From our Spring 2021 survey; “staff are feeling competent and comfortable with their job and what they learn and I think this is amazing.” – Healy Medical Centre
“Working relationship with UEL is excellent, issues are timely resolved, and they regularly update the Trust.” – SLaM
Key learning points
Apprenticeships provide local residents working in the NHS the opportunity to learn as they earn and engage in training that would otherwise be unfeasible via traditional routes. This in turn contributes to a local workforce that support UEL students whilst on placement. This presents fertile conditions to pursue population health goals and integrating strategies or interventions at various levels across the whole system by embedding a common ethos and commitment to a set of values and shared goals. This is also an area for ongoing and continuous innovation with an aim to expand the population health components of undergraduate education.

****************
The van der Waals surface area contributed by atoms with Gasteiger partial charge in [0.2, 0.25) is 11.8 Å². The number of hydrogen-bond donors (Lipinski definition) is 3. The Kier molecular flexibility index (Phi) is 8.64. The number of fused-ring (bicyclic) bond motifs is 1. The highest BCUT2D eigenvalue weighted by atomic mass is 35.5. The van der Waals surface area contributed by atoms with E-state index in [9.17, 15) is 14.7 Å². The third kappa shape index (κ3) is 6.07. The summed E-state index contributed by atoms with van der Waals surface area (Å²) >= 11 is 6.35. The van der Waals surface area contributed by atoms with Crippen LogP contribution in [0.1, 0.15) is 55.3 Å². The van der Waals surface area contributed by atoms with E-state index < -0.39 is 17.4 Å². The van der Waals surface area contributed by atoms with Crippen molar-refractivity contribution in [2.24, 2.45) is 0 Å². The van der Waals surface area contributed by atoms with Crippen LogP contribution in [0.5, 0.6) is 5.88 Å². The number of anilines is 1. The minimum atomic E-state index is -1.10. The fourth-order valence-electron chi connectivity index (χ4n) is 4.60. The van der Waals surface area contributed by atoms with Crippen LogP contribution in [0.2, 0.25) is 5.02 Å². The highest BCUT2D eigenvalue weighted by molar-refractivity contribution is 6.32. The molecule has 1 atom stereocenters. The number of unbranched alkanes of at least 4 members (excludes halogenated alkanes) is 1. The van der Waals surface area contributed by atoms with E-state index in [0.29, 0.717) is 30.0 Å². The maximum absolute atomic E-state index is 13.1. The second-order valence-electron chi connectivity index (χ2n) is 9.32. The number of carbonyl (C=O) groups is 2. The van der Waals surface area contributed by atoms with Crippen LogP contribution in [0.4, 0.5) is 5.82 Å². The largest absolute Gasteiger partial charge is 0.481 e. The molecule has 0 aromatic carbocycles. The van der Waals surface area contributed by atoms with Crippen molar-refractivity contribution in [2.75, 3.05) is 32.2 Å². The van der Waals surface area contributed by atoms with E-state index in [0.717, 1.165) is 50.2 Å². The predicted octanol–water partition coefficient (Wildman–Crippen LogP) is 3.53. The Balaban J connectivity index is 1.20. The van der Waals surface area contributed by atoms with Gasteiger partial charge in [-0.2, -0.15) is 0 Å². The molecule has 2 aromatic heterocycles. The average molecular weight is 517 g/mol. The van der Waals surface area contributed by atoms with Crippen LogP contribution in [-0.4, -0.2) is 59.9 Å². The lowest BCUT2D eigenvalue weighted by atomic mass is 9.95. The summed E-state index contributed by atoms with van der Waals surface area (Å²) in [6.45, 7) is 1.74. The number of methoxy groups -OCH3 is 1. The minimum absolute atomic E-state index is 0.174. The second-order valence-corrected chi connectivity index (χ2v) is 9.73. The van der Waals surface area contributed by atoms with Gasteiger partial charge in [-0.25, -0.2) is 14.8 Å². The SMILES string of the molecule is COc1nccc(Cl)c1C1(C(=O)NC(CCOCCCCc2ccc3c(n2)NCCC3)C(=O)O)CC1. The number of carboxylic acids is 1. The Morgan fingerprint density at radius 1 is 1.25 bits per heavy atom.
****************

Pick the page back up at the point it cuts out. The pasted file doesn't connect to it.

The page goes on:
A learning environment during conditions of national lockdown has provided an opportunity to explore the role of remote learning, including innovation in virtual and simulated placement opportunities. This is an area for further exploration but is currently backed by investment and the development of clinical education facilities at UEL. This will embed further training opportunities for local workers and residents.
It is also important for organisations like UEL, who provide opportunities to develop the workforce, to join whole systems conversations like the pan-London Workforce Development event. Educational providers have the opportunity to embed within their curricula the principles of population health and be strategic drivers and advocates for change.